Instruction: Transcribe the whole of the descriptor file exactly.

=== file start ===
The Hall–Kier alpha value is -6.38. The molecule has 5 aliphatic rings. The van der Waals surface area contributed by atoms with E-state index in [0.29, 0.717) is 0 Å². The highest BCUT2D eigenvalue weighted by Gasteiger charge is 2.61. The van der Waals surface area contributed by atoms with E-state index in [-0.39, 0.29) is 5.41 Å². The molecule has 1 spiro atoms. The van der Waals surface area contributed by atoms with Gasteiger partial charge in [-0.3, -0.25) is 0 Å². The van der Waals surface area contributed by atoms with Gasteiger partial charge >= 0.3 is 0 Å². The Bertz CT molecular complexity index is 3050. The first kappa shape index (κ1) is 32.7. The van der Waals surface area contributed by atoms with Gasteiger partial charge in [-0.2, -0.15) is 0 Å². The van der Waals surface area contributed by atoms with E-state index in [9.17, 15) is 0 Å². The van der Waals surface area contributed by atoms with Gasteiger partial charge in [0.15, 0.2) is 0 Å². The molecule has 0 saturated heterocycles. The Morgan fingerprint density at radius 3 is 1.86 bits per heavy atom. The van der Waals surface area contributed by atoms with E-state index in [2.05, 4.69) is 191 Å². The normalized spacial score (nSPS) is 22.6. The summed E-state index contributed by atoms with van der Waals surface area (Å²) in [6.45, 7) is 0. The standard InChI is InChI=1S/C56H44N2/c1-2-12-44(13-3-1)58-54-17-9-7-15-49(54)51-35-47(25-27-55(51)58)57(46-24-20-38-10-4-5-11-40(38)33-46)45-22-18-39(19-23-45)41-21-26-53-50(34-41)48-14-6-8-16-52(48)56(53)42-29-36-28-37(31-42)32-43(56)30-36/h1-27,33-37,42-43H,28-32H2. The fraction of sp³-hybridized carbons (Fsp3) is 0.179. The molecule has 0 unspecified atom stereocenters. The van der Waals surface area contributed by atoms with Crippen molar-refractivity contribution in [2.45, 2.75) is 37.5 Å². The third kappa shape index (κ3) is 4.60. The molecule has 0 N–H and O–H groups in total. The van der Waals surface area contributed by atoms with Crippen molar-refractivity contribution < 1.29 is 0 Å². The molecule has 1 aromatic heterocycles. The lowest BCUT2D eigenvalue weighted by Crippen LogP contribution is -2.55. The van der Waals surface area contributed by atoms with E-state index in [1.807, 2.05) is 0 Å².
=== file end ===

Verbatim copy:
The Hall–Kier alpha value is -6.38. The molecule has 5 aliphatic rings. The van der Waals surface area contributed by atoms with E-state index in [0.29, 0.717) is 0 Å². The highest BCUT2D eigenvalue weighted by Gasteiger charge is 2.61. The van der Waals surface area contributed by atoms with E-state index in [-0.39, 0.29) is 5.41 Å². The molecule has 1 spiro atoms. The van der Waals surface area contributed by atoms with Gasteiger partial charge in [-0.3, -0.25) is 0 Å². The van der Waals surface area contributed by atoms with Gasteiger partial charge >= 0.3 is 0 Å². The Bertz CT molecular complexity index is 3050. The first kappa shape index (κ1) is 32.7. The van der Waals surface area contributed by atoms with Gasteiger partial charge in [-0.2, -0.15) is 0 Å². The van der Waals surface area contributed by atoms with E-state index in [9.17, 15) is 0 Å². The van der Waals surface area contributed by atoms with Gasteiger partial charge in [0.15, 0.2) is 0 Å². The molecule has 0 saturated heterocycles. The Morgan fingerprint density at radius 3 is 1.86 bits per heavy atom. The van der Waals surface area contributed by atoms with E-state index in [2.05, 4.69) is 191 Å². The normalized spacial score (nSPS) is 22.6. The summed E-state index contributed by atoms with van der Waals surface area (Å²) in [6.45, 7) is 0. The standard InChI is InChI=1S/C56H44N2/c1-2-12-44(13-3-1)58-54-17-9-7-15-49(54)51-35-47(25-27-55(51)58)57(46-24-20-38-10-4-5-11-40(38)33-46)45-22-18-39(19-23-45)41-21-26-53-50(34-41)48-14-6-8-16-52(48)56(53)42-29-36-28-37(31-42)32-43(56)30-36/h1-27,33-37,42-43H,28-32H2. The fraction of sp³-hybridized carbons (Fsp3) is 0.179. The molecule has 0 unspecified atom stereocenters. The van der Waals surface area contributed by atoms with Crippen molar-refractivity contribution in [2.45, 2.75) is 37.5 Å². The third kappa shape index (κ3) is 4.60. The molecule has 0 N–H and O–H groups in total. The van der Waals surface area contributed by atoms with Crippen molar-refractivity contribution < 1.29 is 0 Å². The molecule has 1 aromatic heterocycles. The lowest BCUT2D eigenvalue weighted by Crippen LogP contribution is -2.55. The van der Waals surface area contributed by atoms with E-state index in [1.807, 2.05) is 0 Å².